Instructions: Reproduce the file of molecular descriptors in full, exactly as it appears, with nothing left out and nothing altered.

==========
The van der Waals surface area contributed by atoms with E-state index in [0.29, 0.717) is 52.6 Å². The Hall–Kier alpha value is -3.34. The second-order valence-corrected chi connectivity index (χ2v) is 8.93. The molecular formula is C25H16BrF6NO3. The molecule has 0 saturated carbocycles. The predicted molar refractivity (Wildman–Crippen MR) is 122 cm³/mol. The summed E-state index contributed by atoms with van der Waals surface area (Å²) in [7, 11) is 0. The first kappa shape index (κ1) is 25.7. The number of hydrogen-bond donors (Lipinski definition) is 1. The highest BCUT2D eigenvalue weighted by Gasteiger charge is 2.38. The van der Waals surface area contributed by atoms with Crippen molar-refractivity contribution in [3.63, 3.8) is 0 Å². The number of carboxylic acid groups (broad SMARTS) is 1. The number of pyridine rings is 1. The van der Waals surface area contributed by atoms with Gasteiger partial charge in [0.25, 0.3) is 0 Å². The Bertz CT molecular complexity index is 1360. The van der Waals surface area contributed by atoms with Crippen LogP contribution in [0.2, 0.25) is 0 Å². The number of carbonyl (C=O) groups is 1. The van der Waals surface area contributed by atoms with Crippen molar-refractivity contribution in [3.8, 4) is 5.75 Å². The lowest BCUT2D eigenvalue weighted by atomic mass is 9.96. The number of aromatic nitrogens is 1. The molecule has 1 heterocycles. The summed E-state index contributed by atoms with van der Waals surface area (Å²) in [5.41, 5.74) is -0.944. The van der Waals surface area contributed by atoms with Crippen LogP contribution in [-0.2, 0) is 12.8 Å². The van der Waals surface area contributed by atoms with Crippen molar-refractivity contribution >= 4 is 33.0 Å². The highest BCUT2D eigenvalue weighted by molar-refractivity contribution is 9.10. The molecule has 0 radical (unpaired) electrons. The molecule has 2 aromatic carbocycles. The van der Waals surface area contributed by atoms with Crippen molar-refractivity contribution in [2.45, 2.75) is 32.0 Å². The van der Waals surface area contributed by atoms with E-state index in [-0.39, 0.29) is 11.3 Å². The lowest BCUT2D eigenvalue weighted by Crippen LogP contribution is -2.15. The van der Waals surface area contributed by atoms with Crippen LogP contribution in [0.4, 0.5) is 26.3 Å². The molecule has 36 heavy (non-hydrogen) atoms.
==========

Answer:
The van der Waals surface area contributed by atoms with E-state index in [0.29, 0.717) is 52.6 Å². The Hall–Kier alpha value is -3.34. The second-order valence-corrected chi connectivity index (χ2v) is 8.93. The molecular formula is C25H16BrF6NO3. The molecule has 0 saturated carbocycles. The predicted molar refractivity (Wildman–Crippen MR) is 122 cm³/mol. The summed E-state index contributed by atoms with van der Waals surface area (Å²) in [7, 11) is 0. The first kappa shape index (κ1) is 25.7. The number of hydrogen-bond donors (Lipinski definition) is 1. The highest BCUT2D eigenvalue weighted by Gasteiger charge is 2.38. The van der Waals surface area contributed by atoms with Crippen molar-refractivity contribution in [3.63, 3.8) is 0 Å². The number of carboxylic acid groups (broad SMARTS) is 1. The number of pyridine rings is 1. The van der Waals surface area contributed by atoms with Gasteiger partial charge in [0.25, 0.3) is 0 Å². The Bertz CT molecular complexity index is 1360. The van der Waals surface area contributed by atoms with Crippen LogP contribution in [0.2, 0.25) is 0 Å². The number of carbonyl (C=O) groups is 1. The van der Waals surface area contributed by atoms with Crippen molar-refractivity contribution in [3.8, 4) is 5.75 Å². The lowest BCUT2D eigenvalue weighted by atomic mass is 9.96. The number of aromatic nitrogens is 1. The molecule has 1 heterocycles. The summed E-state index contributed by atoms with van der Waals surface area (Å²) in [5.41, 5.74) is -0.944. The van der Waals surface area contributed by atoms with Crippen LogP contribution in [-0.2, 0) is 12.8 Å². The van der Waals surface area contributed by atoms with Crippen molar-refractivity contribution >= 4 is 33.0 Å². The highest BCUT2D eigenvalue weighted by molar-refractivity contribution is 9.10. The molecule has 0 radical (unpaired) electrons. The molecule has 2 aromatic carbocycles. The van der Waals surface area contributed by atoms with Crippen molar-refractivity contribution in [2.45, 2.75) is 32.0 Å². The van der Waals surface area contributed by atoms with E-state index in [-0.39, 0.29) is 11.3 Å². The lowest BCUT2D eigenvalue weighted by Crippen LogP contribution is -2.15. The van der Waals surface area contributed by atoms with Crippen LogP contribution in [0.4, 0.5) is 26.3 Å². The molecule has 36 heavy (non-hydrogen) atoms.